Bob bought a truck and a stake bed trailer and began hauling lumber from the San Jose area to L.A. and literally lived in his truck for several years. Spending most of his time in the Northern and Central part of the state, Bob met and married Ruby in Santa Maria in 1957 and then moved to San Jose. When the lumber industry slowed, Bob hauled for the cannery industry and finally Bigge crane and Rigging Company where he worked for 18 years before retiring.

Sporty Car Racing
Like so many hot rodders, Bob enjoyed the dry lakes and the side-by-side racing of the oval tracks, but safety was an issue. Going to the "sporty car" races, as Duffy Livingston liked to call them, with Phil Hill, got Bob's interest.

He went from 229 ci in his eight-cylinder Flathead Ford to 30 ci on his single-cylinder Ariel engine that came out of Bob's motorcycle. Bob built the first Formula III car in the country at the time. Driver skill had to make up for the lack of ponies.

"We ran the Formula cars at Carroll Speedway a few times. They had a lot of people in the stands to watch the races. I remember Cooper ran a factory Formula III car with us.

"Phil Hill worked on the pit crew of a Midget that ran Gilmore and he actually drove a race in a Midget and it scared the hell out of him, so he got out," Bob chuckles.

You might think Bob was behind the wheel constantly, driving the truck on weekdays and race cars on weekends-and he was. Bob was a regular competitor until he retired from road racing in 1975.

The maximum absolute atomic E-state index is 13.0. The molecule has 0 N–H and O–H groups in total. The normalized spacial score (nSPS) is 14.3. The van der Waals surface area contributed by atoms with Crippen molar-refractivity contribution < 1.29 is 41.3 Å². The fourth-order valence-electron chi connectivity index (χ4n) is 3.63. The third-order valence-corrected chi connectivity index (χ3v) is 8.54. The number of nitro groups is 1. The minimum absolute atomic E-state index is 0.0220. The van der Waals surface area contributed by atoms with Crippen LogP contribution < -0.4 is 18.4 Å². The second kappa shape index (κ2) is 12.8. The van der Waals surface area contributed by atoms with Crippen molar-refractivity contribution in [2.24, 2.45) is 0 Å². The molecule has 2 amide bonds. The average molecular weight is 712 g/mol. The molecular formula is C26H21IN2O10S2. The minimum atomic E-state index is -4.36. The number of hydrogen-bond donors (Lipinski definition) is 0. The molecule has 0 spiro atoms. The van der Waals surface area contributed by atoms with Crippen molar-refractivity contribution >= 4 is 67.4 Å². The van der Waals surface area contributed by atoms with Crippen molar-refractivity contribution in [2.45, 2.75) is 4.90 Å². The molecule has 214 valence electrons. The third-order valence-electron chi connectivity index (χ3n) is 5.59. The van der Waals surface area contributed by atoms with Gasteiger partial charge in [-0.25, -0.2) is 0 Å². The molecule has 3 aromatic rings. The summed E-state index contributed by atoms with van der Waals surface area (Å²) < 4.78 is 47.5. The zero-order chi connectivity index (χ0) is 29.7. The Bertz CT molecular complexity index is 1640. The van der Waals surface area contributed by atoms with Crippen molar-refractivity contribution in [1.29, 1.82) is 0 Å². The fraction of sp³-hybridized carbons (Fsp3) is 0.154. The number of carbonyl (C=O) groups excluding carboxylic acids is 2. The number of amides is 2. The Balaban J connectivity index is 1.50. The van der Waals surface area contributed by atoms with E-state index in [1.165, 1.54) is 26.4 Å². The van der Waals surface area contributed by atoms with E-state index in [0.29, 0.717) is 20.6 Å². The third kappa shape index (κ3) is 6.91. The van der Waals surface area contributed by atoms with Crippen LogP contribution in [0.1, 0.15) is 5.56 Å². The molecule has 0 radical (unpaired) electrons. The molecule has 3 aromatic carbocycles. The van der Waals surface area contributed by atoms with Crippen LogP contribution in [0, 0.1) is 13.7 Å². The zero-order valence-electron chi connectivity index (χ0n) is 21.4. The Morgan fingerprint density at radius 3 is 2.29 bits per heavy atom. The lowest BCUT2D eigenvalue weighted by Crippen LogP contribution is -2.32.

Bob's wife, Ruby, died several years ago and he has occupied his time (two-and-a-half years) restoring a '49 Ariel motorcycle from a basket case. He's also gone back to his roots building a '29 Ford Model A roadster pickup, but he's taking his time: "Originally I dug the thing out of an orchard. It was completely apart when I found it in 1971 ... I'm still working on it."

Full Circle
Both retired and in their eighties, these two men had one hell of a work ethic. They didn't hope a job would happen-they made the job happen, leading busy productive lives since losing contact with one another.

Reflecting on those formative hot rodding years must give Bob and Dick a sense of pride to have been a part of it. It's an honor to have written their combined stories.

(Dick and Bob have talked by phone a few times since they got in contact with one another. They live 700 miles apart. Hopefully they'll meet face to face soon.)